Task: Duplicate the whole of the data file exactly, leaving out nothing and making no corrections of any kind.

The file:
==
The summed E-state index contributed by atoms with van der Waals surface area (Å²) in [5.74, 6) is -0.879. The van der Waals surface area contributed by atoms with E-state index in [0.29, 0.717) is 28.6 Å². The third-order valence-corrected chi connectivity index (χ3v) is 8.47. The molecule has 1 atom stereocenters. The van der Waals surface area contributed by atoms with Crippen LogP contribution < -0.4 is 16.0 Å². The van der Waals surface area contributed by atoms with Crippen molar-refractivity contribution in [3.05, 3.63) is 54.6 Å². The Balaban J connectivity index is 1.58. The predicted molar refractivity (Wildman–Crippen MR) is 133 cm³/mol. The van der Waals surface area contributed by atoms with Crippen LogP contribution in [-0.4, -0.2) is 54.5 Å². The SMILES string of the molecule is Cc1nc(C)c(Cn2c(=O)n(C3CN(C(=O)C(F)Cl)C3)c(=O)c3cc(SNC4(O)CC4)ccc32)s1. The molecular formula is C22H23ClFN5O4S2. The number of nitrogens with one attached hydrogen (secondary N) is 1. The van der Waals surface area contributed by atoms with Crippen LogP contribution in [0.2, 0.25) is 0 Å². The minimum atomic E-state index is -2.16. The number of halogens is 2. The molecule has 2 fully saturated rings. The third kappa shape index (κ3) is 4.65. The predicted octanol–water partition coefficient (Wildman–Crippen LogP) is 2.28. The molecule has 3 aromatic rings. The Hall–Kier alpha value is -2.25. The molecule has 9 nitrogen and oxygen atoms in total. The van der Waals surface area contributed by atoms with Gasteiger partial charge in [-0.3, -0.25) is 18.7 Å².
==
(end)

The summed E-state index contributed by atoms with van der Waals surface area (Å²) in [5.74, 6) is -0.879. The van der Waals surface area contributed by atoms with E-state index in [0.29, 0.717) is 28.6 Å². The third-order valence-corrected chi connectivity index (χ3v) is 8.47. The molecule has 1 atom stereocenters. The van der Waals surface area contributed by atoms with Crippen LogP contribution < -0.4 is 16.0 Å². The van der Waals surface area contributed by atoms with Crippen molar-refractivity contribution in [3.05, 3.63) is 54.6 Å². The Balaban J connectivity index is 1.58. The predicted molar refractivity (Wildman–Crippen MR) is 133 cm³/mol. The van der Waals surface area contributed by atoms with Crippen LogP contribution in [-0.4, -0.2) is 54.5 Å². The SMILES string of the molecule is Cc1nc(C)c(Cn2c(=O)n(C3CN(C(=O)C(F)Cl)C3)c(=O)c3cc(SNC4(O)CC4)ccc32)s1. The molecular formula is C22H23ClFN5O4S2. The number of nitrogens with one attached hydrogen (secondary N) is 1. The van der Waals surface area contributed by atoms with Crippen LogP contribution in [0.2, 0.25) is 0 Å². The minimum atomic E-state index is -2.16. The number of halogens is 2. The molecule has 2 fully saturated rings. The third kappa shape index (κ3) is 4.65. The predicted octanol–water partition coefficient (Wildman–Crippen LogP) is 2.28. The molecule has 3 aromatic rings. The Hall–Kier alpha value is -2.25. The molecule has 9 nitrogen and oxygen atoms in total. The van der Waals surface area contributed by atoms with Gasteiger partial charge in [-0.3, -0.25) is 18.7 Å².